HR is a growing and increasingly complex environment for all organisations regardless of size. The issues we are seeing frequently in the current environment for HR practitioners over the next 12 months are mental health and psychological injuries.
These types of issues are often being reported to HR practitioners during times of redundancies, performance management and investigations. There is an increased cost to organisations in relation to employees lodging workers compensations claims and taking personal leave in connection with mental health and or injuries.  Areas such as performance management are critical in most organisations and if undertaken properly can be effective for employees and organisations both in improving performance but also protecting employers and HR from claims.
Finally, workplace investigations are increasing throughout most organisations. It is critical that these are undertaken in a reasonable manner with emphasis placed on prevention and/or management of psychological injuries along with remedies for organisations to implement to mitigate the risk of psychological injuries.
 
With the increase in matters being pursued, do you see any common themes or concerns for HR practitioners?
HR is a complex area in the modern organisation. HR practitioners are finding it necessary to be across a range of constantly changing legislation and requirements which is not always practical. This can result in HR practitioner’s decisions being questioned and a requirement to defend their actions in FWC and or the Courts with individual and company penalties if they get it wrong.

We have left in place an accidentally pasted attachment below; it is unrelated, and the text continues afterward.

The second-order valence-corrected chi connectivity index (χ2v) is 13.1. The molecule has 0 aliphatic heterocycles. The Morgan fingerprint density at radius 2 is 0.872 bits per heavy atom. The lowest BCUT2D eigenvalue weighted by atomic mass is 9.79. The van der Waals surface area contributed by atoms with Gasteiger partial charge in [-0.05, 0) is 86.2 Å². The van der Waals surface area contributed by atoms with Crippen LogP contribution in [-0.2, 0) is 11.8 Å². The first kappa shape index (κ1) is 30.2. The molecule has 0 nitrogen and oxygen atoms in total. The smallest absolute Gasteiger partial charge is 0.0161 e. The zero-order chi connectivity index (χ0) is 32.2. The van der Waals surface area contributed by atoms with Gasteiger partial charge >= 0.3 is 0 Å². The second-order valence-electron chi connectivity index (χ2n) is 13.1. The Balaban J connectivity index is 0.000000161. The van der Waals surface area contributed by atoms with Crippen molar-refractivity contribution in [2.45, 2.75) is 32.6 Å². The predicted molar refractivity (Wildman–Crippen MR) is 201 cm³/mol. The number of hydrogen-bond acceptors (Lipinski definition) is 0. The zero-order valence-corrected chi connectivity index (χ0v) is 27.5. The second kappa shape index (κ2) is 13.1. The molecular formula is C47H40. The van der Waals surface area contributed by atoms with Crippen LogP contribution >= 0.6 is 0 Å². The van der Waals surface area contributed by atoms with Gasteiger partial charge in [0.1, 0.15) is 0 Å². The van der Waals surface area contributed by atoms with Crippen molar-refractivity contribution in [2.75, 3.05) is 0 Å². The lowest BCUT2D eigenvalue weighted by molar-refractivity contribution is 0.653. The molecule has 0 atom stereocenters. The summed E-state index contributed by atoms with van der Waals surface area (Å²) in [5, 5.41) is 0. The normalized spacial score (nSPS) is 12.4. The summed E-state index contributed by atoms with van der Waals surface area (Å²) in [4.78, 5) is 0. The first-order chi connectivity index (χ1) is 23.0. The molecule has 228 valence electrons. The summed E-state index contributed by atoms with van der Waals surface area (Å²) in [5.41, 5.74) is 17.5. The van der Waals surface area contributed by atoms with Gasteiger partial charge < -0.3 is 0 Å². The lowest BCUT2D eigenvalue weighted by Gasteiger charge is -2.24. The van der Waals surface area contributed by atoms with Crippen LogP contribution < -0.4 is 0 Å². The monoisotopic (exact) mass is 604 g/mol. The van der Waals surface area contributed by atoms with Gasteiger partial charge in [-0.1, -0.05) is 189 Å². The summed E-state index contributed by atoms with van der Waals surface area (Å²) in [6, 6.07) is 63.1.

At times, Practitioners may be required to make decisions and undertake actions on behalf of the organisation without necessarily being aware of all the relevant legislative requirements or the latest case law which can be an overwhelming concern for many. In the last 2 months alone we have seen 2 cases where organisations were required to make payment of $170,000 – one for a HR Managers misinterpretation of the National Employment Standards initiated from a Parental Leave Policy, the other stemming from an incorrect interpretation of medical advice from a HR Manager regarding an employee’s capacity.  We are also seeing employers encounter a range of procedural difficulties within the current highly prescriptive process of enterprise agreement making and lodgement.
Australia has one of the highest levels of compliance requirements for employment and this seems unlikely to change, noting that the Productivity Commission review into workplace relations framework will be interesting in this regard. In the meantime, keeping up with legislative change is a must and VECCI is pleased to partner with Akolade in presenting their 9th Workplace Law Fundamentals Roadshow that is happening in Sydney, Melbourne, Perth and Brisbane next month.
 
Lisa Burrell is the General Manager of Workplace Relations at the Victorian Employers Chamber of Commerce and Industry (VECCI). Lisa manages a team of over 20 Workplace Relations professionals, who are responsible for providing VECCI services to both members and non-members including general advice, training and one-one consultancy and advocacy services across a range of HR and IR issues.
Lisa’s background includes work in a number of diverse employee relations roles having previously worked in public transport, tourism, state government and ASX listed companies, prior to joining VECCI in 2009.  Lisa holds a Bachelor of Arts (Health and Behavioural Science) from the University of Wollongong as well as recently completing post graduate qualifications in Law (Workplace and Employment Law) from Monash University.